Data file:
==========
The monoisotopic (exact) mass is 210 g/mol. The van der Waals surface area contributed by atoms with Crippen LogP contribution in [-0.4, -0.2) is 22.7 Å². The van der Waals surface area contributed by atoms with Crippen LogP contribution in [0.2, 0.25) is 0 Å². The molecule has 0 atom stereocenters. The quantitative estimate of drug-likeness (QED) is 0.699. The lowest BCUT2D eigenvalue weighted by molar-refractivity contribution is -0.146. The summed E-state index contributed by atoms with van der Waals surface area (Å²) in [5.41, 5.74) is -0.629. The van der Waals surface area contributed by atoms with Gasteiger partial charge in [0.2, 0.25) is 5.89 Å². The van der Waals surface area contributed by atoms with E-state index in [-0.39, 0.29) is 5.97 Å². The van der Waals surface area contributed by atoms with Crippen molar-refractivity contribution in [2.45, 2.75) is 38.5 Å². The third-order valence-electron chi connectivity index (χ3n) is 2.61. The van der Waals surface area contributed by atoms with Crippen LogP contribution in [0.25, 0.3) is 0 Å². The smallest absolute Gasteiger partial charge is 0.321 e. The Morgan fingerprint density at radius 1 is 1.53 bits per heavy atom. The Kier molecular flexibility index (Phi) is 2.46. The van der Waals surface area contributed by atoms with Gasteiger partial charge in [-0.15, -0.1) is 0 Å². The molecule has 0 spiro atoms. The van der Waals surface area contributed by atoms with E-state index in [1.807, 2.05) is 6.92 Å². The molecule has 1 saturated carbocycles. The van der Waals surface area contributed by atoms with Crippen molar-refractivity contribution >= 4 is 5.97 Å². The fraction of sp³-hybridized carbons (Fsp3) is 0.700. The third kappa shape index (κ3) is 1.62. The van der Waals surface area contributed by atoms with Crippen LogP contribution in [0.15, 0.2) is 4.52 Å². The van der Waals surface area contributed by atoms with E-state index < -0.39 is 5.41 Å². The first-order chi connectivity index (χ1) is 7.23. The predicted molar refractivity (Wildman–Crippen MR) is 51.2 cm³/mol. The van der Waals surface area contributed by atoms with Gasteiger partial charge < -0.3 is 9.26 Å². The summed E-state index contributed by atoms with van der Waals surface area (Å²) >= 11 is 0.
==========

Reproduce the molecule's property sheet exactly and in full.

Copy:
The monoisotopic (exact) mass is 210 g/mol. The van der Waals surface area contributed by atoms with Crippen LogP contribution in [-0.4, -0.2) is 22.7 Å². The van der Waals surface area contributed by atoms with Crippen LogP contribution in [0.2, 0.25) is 0 Å². The molecule has 0 atom stereocenters. The quantitative estimate of drug-likeness (QED) is 0.699. The lowest BCUT2D eigenvalue weighted by molar-refractivity contribution is -0.146. The summed E-state index contributed by atoms with van der Waals surface area (Å²) in [5.41, 5.74) is -0.629. The van der Waals surface area contributed by atoms with Gasteiger partial charge in [0.2, 0.25) is 5.89 Å². The van der Waals surface area contributed by atoms with E-state index in [-0.39, 0.29) is 5.97 Å². The van der Waals surface area contributed by atoms with Crippen molar-refractivity contribution in [2.45, 2.75) is 38.5 Å². The third-order valence-electron chi connectivity index (χ3n) is 2.61. The van der Waals surface area contributed by atoms with Crippen LogP contribution in [0.25, 0.3) is 0 Å². The smallest absolute Gasteiger partial charge is 0.321 e. The Morgan fingerprint density at radius 1 is 1.53 bits per heavy atom. The Kier molecular flexibility index (Phi) is 2.46. The van der Waals surface area contributed by atoms with Gasteiger partial charge in [-0.15, -0.1) is 0 Å². The molecule has 0 spiro atoms. The van der Waals surface area contributed by atoms with E-state index in [1.807, 2.05) is 6.92 Å². The molecule has 1 saturated carbocycles. The van der Waals surface area contributed by atoms with Crippen molar-refractivity contribution >= 4 is 5.97 Å². The fraction of sp³-hybridized carbons (Fsp3) is 0.700. The third kappa shape index (κ3) is 1.62. The van der Waals surface area contributed by atoms with Crippen LogP contribution in [0.15, 0.2) is 4.52 Å². The van der Waals surface area contributed by atoms with E-state index < -0.39 is 5.41 Å². The first-order chi connectivity index (χ1) is 7.23. The predicted molar refractivity (Wildman–Crippen MR) is 51.2 cm³/mol. The van der Waals surface area contributed by atoms with Gasteiger partial charge < -0.3 is 9.26 Å². The summed E-state index contributed by atoms with van der Waals surface area (Å²) >= 11 is 0.